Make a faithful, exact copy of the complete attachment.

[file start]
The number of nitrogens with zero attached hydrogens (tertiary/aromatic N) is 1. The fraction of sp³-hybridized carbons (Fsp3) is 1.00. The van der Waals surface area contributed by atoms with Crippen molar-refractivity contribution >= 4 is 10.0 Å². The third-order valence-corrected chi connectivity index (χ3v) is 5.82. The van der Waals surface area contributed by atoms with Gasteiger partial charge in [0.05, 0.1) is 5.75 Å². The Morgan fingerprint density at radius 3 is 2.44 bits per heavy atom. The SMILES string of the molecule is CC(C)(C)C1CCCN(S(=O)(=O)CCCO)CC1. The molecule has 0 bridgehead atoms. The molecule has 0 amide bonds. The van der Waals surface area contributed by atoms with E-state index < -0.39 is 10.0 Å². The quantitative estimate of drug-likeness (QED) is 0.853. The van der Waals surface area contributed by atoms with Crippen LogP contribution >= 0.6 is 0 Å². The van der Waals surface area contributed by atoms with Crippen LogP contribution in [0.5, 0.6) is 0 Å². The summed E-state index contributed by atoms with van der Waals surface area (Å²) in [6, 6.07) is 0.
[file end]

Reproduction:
The number of nitrogens with zero attached hydrogens (tertiary/aromatic N) is 1. The fraction of sp³-hybridized carbons (Fsp3) is 1.00. The van der Waals surface area contributed by atoms with Crippen molar-refractivity contribution >= 4 is 10.0 Å². The third-order valence-corrected chi connectivity index (χ3v) is 5.82. The van der Waals surface area contributed by atoms with Gasteiger partial charge in [0.05, 0.1) is 5.75 Å². The Morgan fingerprint density at radius 3 is 2.44 bits per heavy atom. The SMILES string of the molecule is CC(C)(C)C1CCCN(S(=O)(=O)CCCO)CC1. The molecule has 0 bridgehead atoms. The molecule has 0 amide bonds. The van der Waals surface area contributed by atoms with E-state index < -0.39 is 10.0 Å². The quantitative estimate of drug-likeness (QED) is 0.853. The van der Waals surface area contributed by atoms with Crippen LogP contribution >= 0.6 is 0 Å². The van der Waals surface area contributed by atoms with Crippen LogP contribution in [0.5, 0.6) is 0 Å². The summed E-state index contributed by atoms with van der Waals surface area (Å²) in [6, 6.07) is 0.